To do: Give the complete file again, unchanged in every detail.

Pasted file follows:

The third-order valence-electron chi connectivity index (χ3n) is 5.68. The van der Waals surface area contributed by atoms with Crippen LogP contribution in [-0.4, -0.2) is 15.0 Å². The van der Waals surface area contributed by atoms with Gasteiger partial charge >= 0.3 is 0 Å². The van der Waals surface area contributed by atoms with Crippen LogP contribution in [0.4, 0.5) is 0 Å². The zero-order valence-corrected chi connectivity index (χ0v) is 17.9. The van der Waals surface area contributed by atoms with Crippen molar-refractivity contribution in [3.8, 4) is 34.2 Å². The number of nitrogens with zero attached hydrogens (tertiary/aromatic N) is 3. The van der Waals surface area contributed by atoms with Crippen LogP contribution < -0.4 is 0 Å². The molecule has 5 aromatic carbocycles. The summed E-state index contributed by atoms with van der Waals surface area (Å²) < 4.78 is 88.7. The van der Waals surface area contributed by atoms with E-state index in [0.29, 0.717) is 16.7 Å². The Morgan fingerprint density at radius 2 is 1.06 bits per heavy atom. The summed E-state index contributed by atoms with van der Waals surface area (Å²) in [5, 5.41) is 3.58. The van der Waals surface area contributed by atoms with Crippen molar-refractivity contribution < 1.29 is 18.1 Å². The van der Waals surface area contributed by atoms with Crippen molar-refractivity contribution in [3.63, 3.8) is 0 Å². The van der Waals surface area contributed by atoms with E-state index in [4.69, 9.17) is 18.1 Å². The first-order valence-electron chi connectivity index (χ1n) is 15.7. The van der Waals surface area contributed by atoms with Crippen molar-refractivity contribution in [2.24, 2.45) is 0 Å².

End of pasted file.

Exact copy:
The third-order valence-electron chi connectivity index (χ3n) is 5.68. The van der Waals surface area contributed by atoms with Crippen LogP contribution in [-0.4, -0.2) is 15.0 Å². The van der Waals surface area contributed by atoms with Gasteiger partial charge >= 0.3 is 0 Å². The van der Waals surface area contributed by atoms with Crippen LogP contribution in [0.4, 0.5) is 0 Å². The zero-order valence-corrected chi connectivity index (χ0v) is 17.9. The van der Waals surface area contributed by atoms with Crippen molar-refractivity contribution in [3.8, 4) is 34.2 Å². The number of nitrogens with zero attached hydrogens (tertiary/aromatic N) is 3. The van der Waals surface area contributed by atoms with Crippen LogP contribution < -0.4 is 0 Å². The molecule has 5 aromatic carbocycles. The summed E-state index contributed by atoms with van der Waals surface area (Å²) < 4.78 is 88.7. The van der Waals surface area contributed by atoms with E-state index in [0.29, 0.717) is 16.7 Å². The Morgan fingerprint density at radius 2 is 1.06 bits per heavy atom. The summed E-state index contributed by atoms with van der Waals surface area (Å²) in [5, 5.41) is 3.58. The van der Waals surface area contributed by atoms with Crippen molar-refractivity contribution < 1.29 is 18.1 Å². The van der Waals surface area contributed by atoms with Crippen molar-refractivity contribution in [3.63, 3.8) is 0 Å². The van der Waals surface area contributed by atoms with E-state index in [4.69, 9.17) is 18.1 Å². The first-order valence-electron chi connectivity index (χ1n) is 15.7. The van der Waals surface area contributed by atoms with Crippen molar-refractivity contribution in [2.24, 2.45) is 0 Å².